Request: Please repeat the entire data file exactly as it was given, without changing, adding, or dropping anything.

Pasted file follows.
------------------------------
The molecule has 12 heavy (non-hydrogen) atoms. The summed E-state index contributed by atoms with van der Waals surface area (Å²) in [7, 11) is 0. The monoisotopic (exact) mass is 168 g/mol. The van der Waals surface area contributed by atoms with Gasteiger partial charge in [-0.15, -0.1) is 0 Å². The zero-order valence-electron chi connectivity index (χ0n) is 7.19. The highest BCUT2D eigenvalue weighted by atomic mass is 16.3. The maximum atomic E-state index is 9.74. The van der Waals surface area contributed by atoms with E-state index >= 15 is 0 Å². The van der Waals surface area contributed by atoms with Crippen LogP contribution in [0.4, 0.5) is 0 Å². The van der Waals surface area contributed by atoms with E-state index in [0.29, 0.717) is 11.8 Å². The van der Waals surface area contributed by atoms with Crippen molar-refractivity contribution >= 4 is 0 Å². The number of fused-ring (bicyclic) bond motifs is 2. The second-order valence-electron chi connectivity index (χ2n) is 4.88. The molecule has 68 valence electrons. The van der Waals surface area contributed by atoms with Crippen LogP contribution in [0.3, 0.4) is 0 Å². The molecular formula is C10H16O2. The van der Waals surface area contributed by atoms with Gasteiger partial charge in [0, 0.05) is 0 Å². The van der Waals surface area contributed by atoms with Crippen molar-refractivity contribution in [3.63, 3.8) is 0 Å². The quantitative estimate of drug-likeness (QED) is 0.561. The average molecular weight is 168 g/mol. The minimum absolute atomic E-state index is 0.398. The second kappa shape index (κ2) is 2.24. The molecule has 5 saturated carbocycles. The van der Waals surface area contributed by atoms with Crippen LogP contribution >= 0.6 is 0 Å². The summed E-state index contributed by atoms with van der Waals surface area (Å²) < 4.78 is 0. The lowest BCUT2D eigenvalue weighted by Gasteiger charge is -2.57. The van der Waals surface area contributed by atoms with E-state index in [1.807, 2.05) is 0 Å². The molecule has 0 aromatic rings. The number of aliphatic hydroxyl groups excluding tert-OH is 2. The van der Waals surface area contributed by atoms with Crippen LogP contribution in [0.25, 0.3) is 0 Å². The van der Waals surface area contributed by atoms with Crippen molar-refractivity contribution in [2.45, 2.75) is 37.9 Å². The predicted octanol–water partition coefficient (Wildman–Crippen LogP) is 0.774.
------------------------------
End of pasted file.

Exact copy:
The molecule has 12 heavy (non-hydrogen) atoms. The summed E-state index contributed by atoms with van der Waals surface area (Å²) in [7, 11) is 0. The monoisotopic (exact) mass is 168 g/mol. The van der Waals surface area contributed by atoms with Gasteiger partial charge in [-0.15, -0.1) is 0 Å². The zero-order valence-electron chi connectivity index (χ0n) is 7.19. The highest BCUT2D eigenvalue weighted by atomic mass is 16.3. The maximum atomic E-state index is 9.74. The van der Waals surface area contributed by atoms with E-state index >= 15 is 0 Å². The van der Waals surface area contributed by atoms with Crippen LogP contribution in [0.4, 0.5) is 0 Å². The van der Waals surface area contributed by atoms with E-state index in [0.29, 0.717) is 11.8 Å². The van der Waals surface area contributed by atoms with Crippen molar-refractivity contribution >= 4 is 0 Å². The number of fused-ring (bicyclic) bond motifs is 2. The second-order valence-electron chi connectivity index (χ2n) is 4.88. The molecule has 68 valence electrons. The van der Waals surface area contributed by atoms with Crippen LogP contribution in [0.3, 0.4) is 0 Å². The molecular formula is C10H16O2. The van der Waals surface area contributed by atoms with Gasteiger partial charge in [0, 0.05) is 0 Å². The van der Waals surface area contributed by atoms with Crippen molar-refractivity contribution in [3.63, 3.8) is 0 Å². The quantitative estimate of drug-likeness (QED) is 0.561. The average molecular weight is 168 g/mol. The minimum absolute atomic E-state index is 0.398. The second kappa shape index (κ2) is 2.24. The molecule has 5 saturated carbocycles. The van der Waals surface area contributed by atoms with Crippen LogP contribution >= 0.6 is 0 Å². The summed E-state index contributed by atoms with van der Waals surface area (Å²) < 4.78 is 0. The lowest BCUT2D eigenvalue weighted by Gasteiger charge is -2.57. The van der Waals surface area contributed by atoms with E-state index in [1.807, 2.05) is 0 Å². The molecule has 0 aromatic rings. The number of aliphatic hydroxyl groups excluding tert-OH is 2. The van der Waals surface area contributed by atoms with Crippen LogP contribution in [0.25, 0.3) is 0 Å². The van der Waals surface area contributed by atoms with Crippen molar-refractivity contribution in [2.45, 2.75) is 37.9 Å². The predicted octanol–water partition coefficient (Wildman–Crippen LogP) is 0.774.